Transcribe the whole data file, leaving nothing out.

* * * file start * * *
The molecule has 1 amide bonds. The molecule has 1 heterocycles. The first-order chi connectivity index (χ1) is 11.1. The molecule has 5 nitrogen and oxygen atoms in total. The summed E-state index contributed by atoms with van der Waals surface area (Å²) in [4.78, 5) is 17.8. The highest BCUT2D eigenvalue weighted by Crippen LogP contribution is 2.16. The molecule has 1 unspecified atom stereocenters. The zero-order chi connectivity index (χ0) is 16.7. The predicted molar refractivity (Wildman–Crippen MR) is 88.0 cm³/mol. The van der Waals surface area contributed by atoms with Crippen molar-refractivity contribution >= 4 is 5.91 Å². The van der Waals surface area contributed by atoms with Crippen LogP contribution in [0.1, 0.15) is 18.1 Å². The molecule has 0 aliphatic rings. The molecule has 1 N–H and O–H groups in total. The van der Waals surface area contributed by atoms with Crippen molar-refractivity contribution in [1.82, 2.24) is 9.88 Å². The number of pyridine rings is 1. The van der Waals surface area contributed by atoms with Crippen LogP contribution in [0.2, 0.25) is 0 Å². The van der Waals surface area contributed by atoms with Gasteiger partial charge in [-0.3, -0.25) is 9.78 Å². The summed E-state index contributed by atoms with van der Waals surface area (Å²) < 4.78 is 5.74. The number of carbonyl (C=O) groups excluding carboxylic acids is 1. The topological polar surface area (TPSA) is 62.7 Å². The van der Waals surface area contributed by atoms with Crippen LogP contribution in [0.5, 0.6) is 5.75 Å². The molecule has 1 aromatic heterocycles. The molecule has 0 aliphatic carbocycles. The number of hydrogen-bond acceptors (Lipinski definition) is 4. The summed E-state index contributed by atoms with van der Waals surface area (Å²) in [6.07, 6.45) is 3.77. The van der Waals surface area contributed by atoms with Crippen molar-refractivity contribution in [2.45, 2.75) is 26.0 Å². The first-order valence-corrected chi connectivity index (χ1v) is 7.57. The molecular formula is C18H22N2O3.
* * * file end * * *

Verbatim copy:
The molecule has 1 amide bonds. The molecule has 1 heterocycles. The first-order chi connectivity index (χ1) is 11.1. The molecule has 5 nitrogen and oxygen atoms in total. The summed E-state index contributed by atoms with van der Waals surface area (Å²) in [4.78, 5) is 17.8. The highest BCUT2D eigenvalue weighted by Crippen LogP contribution is 2.16. The molecule has 1 unspecified atom stereocenters. The zero-order chi connectivity index (χ0) is 16.7. The predicted molar refractivity (Wildman–Crippen MR) is 88.0 cm³/mol. The van der Waals surface area contributed by atoms with Crippen molar-refractivity contribution >= 4 is 5.91 Å². The van der Waals surface area contributed by atoms with Crippen LogP contribution in [0.1, 0.15) is 18.1 Å². The molecule has 0 aliphatic rings. The molecule has 1 N–H and O–H groups in total. The van der Waals surface area contributed by atoms with Crippen molar-refractivity contribution in [1.82, 2.24) is 9.88 Å². The number of pyridine rings is 1. The van der Waals surface area contributed by atoms with Crippen LogP contribution in [0.2, 0.25) is 0 Å². The van der Waals surface area contributed by atoms with Gasteiger partial charge in [-0.3, -0.25) is 9.78 Å². The summed E-state index contributed by atoms with van der Waals surface area (Å²) < 4.78 is 5.74. The number of carbonyl (C=O) groups excluding carboxylic acids is 1. The topological polar surface area (TPSA) is 62.7 Å². The van der Waals surface area contributed by atoms with Crippen LogP contribution in [0.5, 0.6) is 5.75 Å². The molecule has 1 aromatic heterocycles. The molecule has 0 aliphatic carbocycles. The number of hydrogen-bond acceptors (Lipinski definition) is 4. The summed E-state index contributed by atoms with van der Waals surface area (Å²) in [6.07, 6.45) is 3.77. The van der Waals surface area contributed by atoms with Crippen molar-refractivity contribution in [2.45, 2.75) is 26.0 Å². The first-order valence-corrected chi connectivity index (χ1v) is 7.57. The molecular formula is C18H22N2O3.